Fantasy Baseball 2019 Draft Strategy: Advice and Cheat Sheet for 1st Round

Zach Buckley@@ZachBuckleyNBANational NBA Featured ColumnistMarch 20, 2019

TEMPE, AZ - MARCH 01:  Mike Trout #27 of the Los Angeles Angels of Anaheim gets ready in the batters box during a spring training game against the Kansas City Royals at Tempe Diablo Stadium on March 1, 2019 in Tempe, Arizona.  (Photo by Norm Hall/Getty Images)
Norm Hall/Getty Images

The 2019 MLB season is upon us.

Or it is for the Seattle Mariners and Oakland A's, at least, who get a head start on their campaigns with Wednesday and Thursday games in Japan. Opening Day for everyone else comes March 28.

That makes this cram-session time for the fantasy baseball world, as owners buckle down for their critical draft weekend. We're here to assist with said cramming with a 10-team first-round mock and a couple of key pieces of advice to take to your war room.


Fantasy Mock Draft

1. Mike Trout, OF, Los Angeles Angels

2. Mookie Betts, OF, Boston Red Sox

3. Jose Ramirez, 3B, Cleveland Indians

4. Nolan Arenado, 3B, Colorado Rockies

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5. J.D. Martinez, OF, Boston Red Sox

6. Max Scherzer, SP, Washington Nationals

7. Jose Altuve, 2B, Houston Astros

8. Alex Bregman, 3B, Houston Astros

9. Christian Yelich, OF, Milwaukee Brewers

10. Francisco Lindor, SS, Cleveland Indians


Pitching Is Deep, But You Need an Ace

Or two, if you can swing it.

As MLB teams get more concerned with workloads and more creative with their bullpen usage, there aren't nearly as many workhorses as there once were. If you're hoping for 200 strikeouts, a sub-3.00 ERA and a WHIP in the 1.10 neighborhood, you'll need to spend an early pick to make that happen.

Granted, our first-round mock only has one starter, but that's because Scherzer might be in a tier of his own. He's as steady as this position gets. He has pitched at least 200 innings in each of the past six seasons, never striking out fewer than 240 batters and only once having an ERA north of 3.00 (3.15, back in 2014).

But you should be ready to pounce on a different pitcher as soon as the second-round turn. That's where you should find the likes of Chris Sale, Jacob deGrom and/or Justin Verlander. By the end of the third round, there's a chance Corey Kluber, Aaron Nola, Blake Snell and Gerrit Cole are off the board, too.

If you're worried about offense, you can still go that direction with three or four of your first five picks. There will be valuable ways of rounding out your rotation in the middle rounds.

Make sure you get at least one starter you can rely on, though. That player type is drying up.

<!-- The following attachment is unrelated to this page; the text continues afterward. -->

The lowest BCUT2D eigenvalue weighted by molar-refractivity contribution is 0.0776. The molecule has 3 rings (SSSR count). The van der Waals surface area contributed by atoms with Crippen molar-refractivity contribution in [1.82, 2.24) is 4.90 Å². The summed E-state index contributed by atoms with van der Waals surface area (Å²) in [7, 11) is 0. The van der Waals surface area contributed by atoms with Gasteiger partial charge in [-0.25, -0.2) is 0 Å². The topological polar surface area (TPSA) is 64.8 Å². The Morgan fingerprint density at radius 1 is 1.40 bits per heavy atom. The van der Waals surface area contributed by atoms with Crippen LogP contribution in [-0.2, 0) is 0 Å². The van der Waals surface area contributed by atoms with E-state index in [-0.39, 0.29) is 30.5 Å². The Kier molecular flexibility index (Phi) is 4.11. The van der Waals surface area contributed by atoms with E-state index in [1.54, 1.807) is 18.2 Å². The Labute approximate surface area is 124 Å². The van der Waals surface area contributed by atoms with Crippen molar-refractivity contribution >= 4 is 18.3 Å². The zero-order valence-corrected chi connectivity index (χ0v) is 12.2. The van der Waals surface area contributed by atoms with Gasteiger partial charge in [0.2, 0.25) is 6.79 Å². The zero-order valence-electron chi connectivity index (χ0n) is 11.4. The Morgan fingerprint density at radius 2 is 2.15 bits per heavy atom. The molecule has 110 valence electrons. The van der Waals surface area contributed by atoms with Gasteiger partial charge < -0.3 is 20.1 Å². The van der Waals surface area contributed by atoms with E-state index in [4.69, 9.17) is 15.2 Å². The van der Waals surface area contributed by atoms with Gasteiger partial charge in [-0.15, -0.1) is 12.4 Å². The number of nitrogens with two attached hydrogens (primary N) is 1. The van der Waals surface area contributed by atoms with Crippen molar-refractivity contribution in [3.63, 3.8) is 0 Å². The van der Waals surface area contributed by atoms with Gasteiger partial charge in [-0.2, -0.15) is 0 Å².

Cover As Many Categories As Possible

You know that steals specialist who might swipe 60 bags but also could hit in the low .200s with single-digit homers? Or that power source you're penciling in for 40 bombs and 100 RBI, but also zero stolen bases and an average that'll drag down that category?

You can draft those guys—just not anywhere near the first round.

Ideally, your top position player is at least a contributor in all five categories and a standout performer in three or more. That's why you're almost guaranteed to find both Trout and Betts going as the first two picks. Health permitting, you can bank on about 30 homers, 20 steals, 200 combined runs and RBI and an average near or north of .300.

There aren't many of those players around. But, to a lesser degree, that's the reason you're leaning on players like Bregman, Altuve and Yelich as opposed to, say, Aaron Judge and Giancarlo Stanton, who might beef up your power categories but won't give you steals and could hurt you in average.


Memorize Your League Specifics

This is a simple piece of advice, but it probably isn't discussed enough.

Before entering your draft room, you should know the ins and outs of your league's rules and scoring systems. Player values and expected draft positions can vary widely because of them.

For instance, does your league use batting average or on-base percentage? That makes a huge difference to the value of Bryce Harper and Joey Gallo.

Do you just count saves, or are you crediting both saves and holds? If you want to pay a premium on elite closers, that might be fine in either format. But if it's a saves-plus-holds league, don't heavily invest draft picks or auction dollars in mid-tier options. You don't know how many mid-tier closers will even keep their jobs all season, and you might be surprised how many non-closers can give you 20-plus holds.

How many teams are involved? Do your lineups lock at the start of the week, or can you make daily changes? Is your scoring system built around points or rotisserie style? How many starting and bench spots do you have? What are the rules for the waiver wire?

These answers should all be easy to find, but if you skip that step, you're already at a disadvantage compared to your competitors.